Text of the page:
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Colo. Adopts Incidental Powers

DENVER-The state Financial Services Board has approved a new rule allowing state-chartered credit unions to perform a variety of services in-house, rather than through separately created CUSOs, providing parity for the state's 76 state chartered credit unions with NCUA's Incidental Powers rule for federal charters.

"This eliminates a lot of questions from our industry and eliminates a lot of requests for clarification," David Paul, Commissioner of the Division of Financial Services, told The Credit Union Journal.

The new state rule will also allow the state regulator to approve activities that are not specifically listed in NCUA's rule.

The board also approved a rule that will allow state charters to sell all or parts of member loans without the prior approval of the state regulator, clarifying some authorities for state charters.

Both rules become effective March 2. Paul said he is still considering whether to allow state charters to opt for private deposit insurance.

Canada CUs Sue 'Yuletide Bandit'

WINNIPEG, Canada-The CU Guarantee Deposit Corp., the deposit insurance fund for credit unions, has filed suit against reknown bank robber Michael Syrnk seeking to recover more than $60,000 the so-called Yuletide Bandit stole from three credit unions.

Synryk, 33, known for his armed robberies during the Christmas season, many of them involving gunfights with police, was sentenced Christmas Eve to 23 years in jail for more than 20 armed robberies of credit unions, banks and armored cars between 1995 and 2002.

Syrnyk, who stole more than $300,000 during his bank robbing days, was arrested last May after a hostage-police standoff and an exchange of gunshots with Winnipeg police.

The suit seeks compensation of $60,000 for Astra Credit Union, $2,335 for Assinboine Credit Union, $10,243 for Crosstown Credit Union.

Jailer Imprisoned For CU Scheme

BLOOMINGTON, Minn.-A McLean County corrections officer was sentenced to 90 days in jail and 30 months probation after admitting his role in a bogus check scheme that forged more than $375,000 of checks on Bloomington Municipal CU.

Elvin Florez, 35, of Bloomington, pleaded guilty to a single count of forgery for depositing a fake $29,886 check in his credit union account, persuading prosecutors to dismiss charges that he forged two other checks worth more than $350,0000.

Florez, who was forced to resign from his job as county jailer, also agreed to testify against two-co-defendants, Ronald Williams, 31, and Veronica Powell, 22, both of Chicago. Powell is scheduled to appear in court Feb. 14 and an arrest warrant has been issued for Williams.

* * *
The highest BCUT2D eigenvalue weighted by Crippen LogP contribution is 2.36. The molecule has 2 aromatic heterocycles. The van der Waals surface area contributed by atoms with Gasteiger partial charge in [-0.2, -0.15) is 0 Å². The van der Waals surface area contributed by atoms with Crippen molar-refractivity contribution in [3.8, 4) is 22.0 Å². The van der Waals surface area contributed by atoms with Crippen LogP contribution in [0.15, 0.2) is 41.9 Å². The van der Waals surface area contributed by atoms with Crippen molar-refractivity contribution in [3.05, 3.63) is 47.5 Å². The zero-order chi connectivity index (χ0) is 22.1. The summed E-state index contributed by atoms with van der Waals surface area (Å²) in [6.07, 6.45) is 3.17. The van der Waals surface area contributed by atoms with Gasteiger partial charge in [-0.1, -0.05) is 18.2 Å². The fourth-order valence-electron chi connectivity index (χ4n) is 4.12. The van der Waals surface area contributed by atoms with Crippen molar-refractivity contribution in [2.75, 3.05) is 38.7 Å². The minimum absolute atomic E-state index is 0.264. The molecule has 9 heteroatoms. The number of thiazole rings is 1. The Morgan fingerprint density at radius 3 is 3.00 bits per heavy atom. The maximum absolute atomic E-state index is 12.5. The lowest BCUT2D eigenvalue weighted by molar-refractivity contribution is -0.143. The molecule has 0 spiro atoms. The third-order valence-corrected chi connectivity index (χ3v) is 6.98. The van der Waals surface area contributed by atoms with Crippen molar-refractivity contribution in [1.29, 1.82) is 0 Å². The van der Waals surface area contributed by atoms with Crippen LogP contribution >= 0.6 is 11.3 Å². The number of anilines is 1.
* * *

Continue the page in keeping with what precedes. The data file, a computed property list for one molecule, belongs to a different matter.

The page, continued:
CU Account Drained To Pay Debt

SANTA MARIA, Calif.-A disabled woman has filed suit against Bank of America and Vandenburg FCU for seizing her Social Security benefits deposited with the CU to pay off a credit card debt with the bank.

Kathleen Chung, 40, claims the credit union froze her account on Dec. 26 based on a court order, then transferred the $3,406 to the sheriff's department, which paid the bank to comply with the court order.

Chung said she got behind in her credit card payments when she became unable to work after being injured at work and she and her two children have been living on her Social Security benefits and child support payments from her estranged husband.

Female Bandit Is No Lady

MERRITT ISLAND, Fla.-Police are searching for a woman who robbed Space Coast CU here last Thursday-the same woman who may have robbed the credit union the day before Thanksgiving.

Witnesses said the woman approached a teller at the credit union last week and pressed a handwritten note against the glass partition demanding money and implying she had a gun. The suspect then ran from the building and fled in a blue sedan parked across the street.

St. Paul Companies Returns To The Black

ST. PAUL, Minn.-St. Paul Companies, the parent of the Nuveen family of mutual funds and a provider of insurance to credit unions, said it reversed a year ago trend with fourth quarter profits of $244.2 million, or $1.02 a share, compared to a fourth quarter loss of $736 million, or $3.57 a share, in 2001, due to major underwriting losses.

As a result, the company reported net income of $217.8 million, or 92 cents a share, for 2002, compared to a loss of $1.1 billion, or $5.22 a share, for 2001. Still, revenues were down by 15% for the fourth quarter to $2 billion, and by less than 1% for the year to $8.9 billion.

Last year's results included proceeds of $431.4 million through the offering of 17.8 million shares in the company, and of $442 million from the sale of 8.9 million equity shares, a total of $874.2 million.

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